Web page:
The Telegraph
Sunday , July 13 , 2014
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A place in the sun

Alokananda Roy flanked by Punit Buddhadev and Devanshi Kothari at the panel discussion and (below) Sister Cyril. Pictures by Arnab Mondal

Trafficking, drugs, rape, crime and criminals — such grim matters are not often discussed at length in a school. But this discussion was different, an open and frank lesson on the darker realities of life. To mark 10 years of NGO IBVM Loreto’s presence at the United Nations, Loreto Convent, Entally, hosted a panel discussion titled “Women and children, take your place in the sun” on June 27.

Students of all the Loreto schools and St. Joseph Bowbazar sat in the audience as educationists, social workers and experts shared with them some difficult truths about woman and child trafficking in West Bengal.

The panel included Sister Cyril Mooney and Sister Monica Suchiang of Loreto IBVM, dancer and social worker Alokananda Roy, Punit Buddhadev, a student of St. Joseph Bowbazar, Devanshi Kothari, a student of Loreto College, and Amit Chatterji, an officer of the drugs and narcotics department of Calcutta Police. The moderator was F. Mogrelia, a teacher at Loreto House.

The discussion aimed at empowering students through knowledge, hoping that they would in turn help the less fortunate ones claim their place in the sun. “Those of us who are privileged often take our education for granted. Education is a distant dream for many,” reminded Mogrelia, citing Pakistani girl Malala Yousafzai’s example.

Sister Cyril said it was our duty to help others. “Education is the biggest empowerment. Exams are important, but we cannot forget the bigger picture or the greater cause,” she said, adding how there was more to community service than charity.

She called for justice in classrooms, no discrimination among students and the need for the haves to come and teach and befriend those less privileged. “Teach the poor on Saturdays and strive for their empowerment as well.” She also spoke strongly for inclusive education, where all are welcome, including those that come barefoot.

Sister Monica, a lawyer working with trafficked women and children, cited some shocking statistics. According to a UN report of 2013, 27 million women and children were trafficked through kidnapping, selling and reselling; a lot of children are trafficked and sold online; 23,000 women and children of Bengal have gone untraceable.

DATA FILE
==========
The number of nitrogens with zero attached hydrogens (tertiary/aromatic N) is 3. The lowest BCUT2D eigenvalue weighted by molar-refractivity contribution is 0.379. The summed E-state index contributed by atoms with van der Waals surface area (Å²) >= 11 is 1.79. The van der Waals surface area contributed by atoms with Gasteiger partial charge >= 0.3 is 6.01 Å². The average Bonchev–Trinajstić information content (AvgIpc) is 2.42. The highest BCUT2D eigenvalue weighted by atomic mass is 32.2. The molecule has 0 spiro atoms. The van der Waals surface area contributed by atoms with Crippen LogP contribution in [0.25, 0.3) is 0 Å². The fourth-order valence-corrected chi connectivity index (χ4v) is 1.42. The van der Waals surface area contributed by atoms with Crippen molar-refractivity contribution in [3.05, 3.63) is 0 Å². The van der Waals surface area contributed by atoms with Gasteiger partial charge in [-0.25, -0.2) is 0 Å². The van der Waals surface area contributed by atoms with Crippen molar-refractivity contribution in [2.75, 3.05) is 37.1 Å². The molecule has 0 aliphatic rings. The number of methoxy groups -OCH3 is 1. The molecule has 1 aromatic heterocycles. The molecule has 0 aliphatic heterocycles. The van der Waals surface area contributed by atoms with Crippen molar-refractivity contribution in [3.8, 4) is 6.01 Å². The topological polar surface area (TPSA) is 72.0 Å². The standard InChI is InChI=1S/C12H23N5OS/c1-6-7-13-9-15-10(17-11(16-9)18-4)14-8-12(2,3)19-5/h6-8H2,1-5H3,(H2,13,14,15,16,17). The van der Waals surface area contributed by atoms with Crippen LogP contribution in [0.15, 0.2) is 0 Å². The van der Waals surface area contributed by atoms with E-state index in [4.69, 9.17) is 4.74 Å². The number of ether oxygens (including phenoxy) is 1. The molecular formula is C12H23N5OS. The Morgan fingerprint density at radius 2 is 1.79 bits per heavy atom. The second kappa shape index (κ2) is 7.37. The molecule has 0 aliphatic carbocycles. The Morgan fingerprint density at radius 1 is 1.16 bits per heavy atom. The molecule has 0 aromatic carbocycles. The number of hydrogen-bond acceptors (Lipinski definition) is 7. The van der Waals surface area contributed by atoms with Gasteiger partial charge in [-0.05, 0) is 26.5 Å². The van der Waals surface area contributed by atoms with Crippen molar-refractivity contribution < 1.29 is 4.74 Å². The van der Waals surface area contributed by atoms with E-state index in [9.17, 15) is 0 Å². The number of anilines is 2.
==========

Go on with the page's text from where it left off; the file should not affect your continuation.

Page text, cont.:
“In January I met a girl in Basirhat who was raped 14 times in half-an-hour. All she could do was cry. It later came out that her parents had sold her off to a 50-year-old for Rs 25,000. Such was the poverty and helplessness of the family,” said Monica.

She also had a word of caution for the students: “A lot of girls are being kidnapped from beauty parlours in recent times. So, be cautious when you go there alone,” she said.

Alokananda Roy told the students how the children of jail inmates are desperately in need of some sunshine, happiness and the light of knowledge. These kids are scared of darkness and cars as they have lived inside correctional homes since childhood for no fault of theirs. Some of them leave the jail and get involved in crime themselves.

“Poverty can make you do all kinds of wrong things. No one is born an offender. I have stopped judging people,” said Roy as she shared the story of a woman who jumped into the river with her two daughters after being tortured at home. The children died while the woman survived. She is now serving a sentence.

Police officer Amit Chatterji spoke about the ragpickers in Sealdah station who also peddle drugs and work as petty thieves. “Kids are often forced into glue addiction,” he said.

Chatterji also shared with the audience case histories of peddlers and how rich kids often take to drugs because of their peers. From drugs being smuggled across borders to how innocent people get caught with a large consignment and are forced to serve a longer sentence while hardened criminals manage to get away with a much lighter term, the officer’s talk left everyone speechless.

The student speakers touched upon the Internet and crime and how a good education can make all the difference.